What to do when your insurance claim is denied? A high-level overview of the appeal process.

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Imagine opening your mail to find a surprise bill from a medical provider due to a denied claim. Now imagine that preauthorization for your child’s lifesaving procedure was denied. These are not situations that students, or anyone else, should have to worry about. A denial from the insurance company can be disheartening, but there are steps that can be taken to appeal the decision. Below is a high-level overview of the process for appealing an insurance claim.

  1. Do your research

An Explanation of Benefits (EOB) and insurance Policy/Brochure are good resources to review when trying to understand why a claim was denied. If a student has reason to believe that the claim was misclassified or not paid according to the benefits policy, then they have a good reason to appeal. This information will help them to have a solid argument as to why their claim should be paid.

  • Contact the insurance company immediately

After they have completed their research, students should contact the insurance company. The phone number can be found on the back of the ID card. The representative should be able to give more detail as to how the claim was paid, however, they likely will not be able to change the status of the claim without sending it for a secondary review by a Claims Specialist.

  • Contact the medical provider
    Claims are paid based on the procedure and diagnosis code sent over by the provider’s office. If it is believed a claim was denied due to an incorrect billing code or incorrect patient data, call the provider’s office to resubmit the claim to the insurance company with the correct information.
  • Internal Review

If the issue is not resolved using the steps above, then it is time to begin the formal process. Under the Affordable Care Act (ACA), you have the legal right to ask for an internal review. If this appeal is denied, you have the legal right to ask for an independent, external review.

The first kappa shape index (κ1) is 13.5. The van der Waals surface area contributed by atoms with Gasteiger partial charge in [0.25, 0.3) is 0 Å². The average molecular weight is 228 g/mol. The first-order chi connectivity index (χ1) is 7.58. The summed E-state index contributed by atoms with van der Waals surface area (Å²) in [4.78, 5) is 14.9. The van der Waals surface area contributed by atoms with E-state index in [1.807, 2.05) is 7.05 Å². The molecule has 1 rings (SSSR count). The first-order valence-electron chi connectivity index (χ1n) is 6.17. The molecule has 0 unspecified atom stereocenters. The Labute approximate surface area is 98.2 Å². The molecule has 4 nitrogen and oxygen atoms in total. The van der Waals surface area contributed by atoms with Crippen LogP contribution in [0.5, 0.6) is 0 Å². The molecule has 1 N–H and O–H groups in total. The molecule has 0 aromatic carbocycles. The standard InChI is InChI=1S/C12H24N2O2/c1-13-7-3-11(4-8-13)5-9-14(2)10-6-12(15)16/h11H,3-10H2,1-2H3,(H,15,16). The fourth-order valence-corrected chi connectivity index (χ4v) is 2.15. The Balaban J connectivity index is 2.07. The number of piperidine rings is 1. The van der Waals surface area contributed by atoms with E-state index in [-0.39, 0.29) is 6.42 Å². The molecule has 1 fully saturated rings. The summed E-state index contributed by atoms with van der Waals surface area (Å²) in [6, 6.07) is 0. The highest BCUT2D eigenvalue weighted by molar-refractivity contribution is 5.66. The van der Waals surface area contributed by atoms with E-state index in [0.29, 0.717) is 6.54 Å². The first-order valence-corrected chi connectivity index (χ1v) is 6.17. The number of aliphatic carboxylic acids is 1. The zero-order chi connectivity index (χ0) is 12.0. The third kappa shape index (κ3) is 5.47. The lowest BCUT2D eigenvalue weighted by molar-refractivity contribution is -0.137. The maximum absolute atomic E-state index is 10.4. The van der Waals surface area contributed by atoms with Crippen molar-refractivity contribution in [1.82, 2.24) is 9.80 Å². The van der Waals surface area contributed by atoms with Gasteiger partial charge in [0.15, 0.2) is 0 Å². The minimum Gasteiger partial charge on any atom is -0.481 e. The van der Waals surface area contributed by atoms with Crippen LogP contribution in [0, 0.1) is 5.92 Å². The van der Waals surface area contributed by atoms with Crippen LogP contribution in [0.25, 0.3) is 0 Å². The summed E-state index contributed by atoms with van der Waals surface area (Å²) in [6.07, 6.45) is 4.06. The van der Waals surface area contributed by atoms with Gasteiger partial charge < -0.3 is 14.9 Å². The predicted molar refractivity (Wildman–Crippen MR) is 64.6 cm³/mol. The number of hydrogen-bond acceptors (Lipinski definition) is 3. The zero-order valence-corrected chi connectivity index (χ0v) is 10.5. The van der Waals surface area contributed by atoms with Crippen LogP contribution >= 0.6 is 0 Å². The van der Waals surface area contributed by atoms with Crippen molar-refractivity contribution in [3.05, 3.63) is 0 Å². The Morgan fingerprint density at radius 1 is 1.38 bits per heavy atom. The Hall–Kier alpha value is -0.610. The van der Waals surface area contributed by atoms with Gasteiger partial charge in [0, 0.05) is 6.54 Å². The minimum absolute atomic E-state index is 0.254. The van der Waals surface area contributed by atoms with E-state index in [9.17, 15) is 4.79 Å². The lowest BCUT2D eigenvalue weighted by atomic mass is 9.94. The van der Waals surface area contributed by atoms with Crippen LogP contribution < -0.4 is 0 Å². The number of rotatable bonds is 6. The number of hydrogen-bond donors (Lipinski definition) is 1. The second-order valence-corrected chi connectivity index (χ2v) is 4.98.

Non-urgent internal reviews require a written letter be submitted with 180 days from the receipt of denial. The Explanation of Benefits should provide instructions on where to send the internal appeal. There are specific items which should be included in the letter including the patient name, policy information, and strong arguments and supporting evidence as to why the plan should cover the claim such as a letter of medical necessity submitted by a medical professional.

  • External Review

Claims that have been denied due lack of medical necessity or because the service is experimental or investigational can be sent for external review. External reviews occur at the State or Federal level, depending on whether the States process is deemed compliant. Plans in Texas have been required to use the Federal External review process since June 30, 2018.

Complaints at the State level are handled by either the Department of Insurance or the state Department of Health, while Federal external reviews are handled by an accredited Independent Review Organization (IRO) contracting process or the U.S. Departments of Health and Human Services (HHS).

We can’t promise the appeals process will be easy, especially if an external review is required, but we urge you to be persistent and to never give up. Depending on the situation, legal support may be required, and a Student Assistance Program could be a good avenue for students to access legal resources.